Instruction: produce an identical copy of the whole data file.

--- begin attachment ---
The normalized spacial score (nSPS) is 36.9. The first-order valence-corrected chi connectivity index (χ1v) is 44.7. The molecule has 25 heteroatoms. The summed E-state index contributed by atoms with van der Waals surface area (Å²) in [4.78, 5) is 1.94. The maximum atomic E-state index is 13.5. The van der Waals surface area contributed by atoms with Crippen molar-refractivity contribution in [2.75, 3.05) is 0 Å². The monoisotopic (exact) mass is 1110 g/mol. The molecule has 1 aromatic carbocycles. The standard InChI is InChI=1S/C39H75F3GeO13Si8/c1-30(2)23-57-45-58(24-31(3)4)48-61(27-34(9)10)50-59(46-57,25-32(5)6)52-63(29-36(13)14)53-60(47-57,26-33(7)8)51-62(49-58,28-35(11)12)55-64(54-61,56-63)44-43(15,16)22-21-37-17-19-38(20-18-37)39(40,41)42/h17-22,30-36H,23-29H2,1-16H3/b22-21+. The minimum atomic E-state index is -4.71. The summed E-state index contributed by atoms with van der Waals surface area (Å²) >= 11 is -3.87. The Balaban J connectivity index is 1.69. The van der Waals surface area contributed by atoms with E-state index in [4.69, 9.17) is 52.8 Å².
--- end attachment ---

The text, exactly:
The normalized spacial score (nSPS) is 36.9. The first-order valence-corrected chi connectivity index (χ1v) is 44.7. The molecule has 25 heteroatoms. The summed E-state index contributed by atoms with van der Waals surface area (Å²) in [4.78, 5) is 1.94. The maximum atomic E-state index is 13.5. The van der Waals surface area contributed by atoms with Crippen molar-refractivity contribution in [2.75, 3.05) is 0 Å². The monoisotopic (exact) mass is 1110 g/mol. The molecule has 1 aromatic carbocycles. The standard InChI is InChI=1S/C39H75F3GeO13Si8/c1-30(2)23-57-45-58(24-31(3)4)48-61(27-34(9)10)50-59(46-57,25-32(5)6)52-63(29-36(13)14)53-60(47-57,26-33(7)8)51-62(49-58,28-35(11)12)55-64(54-61,56-63)44-43(15,16)22-21-37-17-19-38(20-18-37)39(40,41)42/h17-22,30-36H,23-29H2,1-16H3/b22-21+. The minimum atomic E-state index is -4.71. The summed E-state index contributed by atoms with van der Waals surface area (Å²) >= 11 is -3.87. The Balaban J connectivity index is 1.69. The van der Waals surface area contributed by atoms with E-state index in [4.69, 9.17) is 52.8 Å².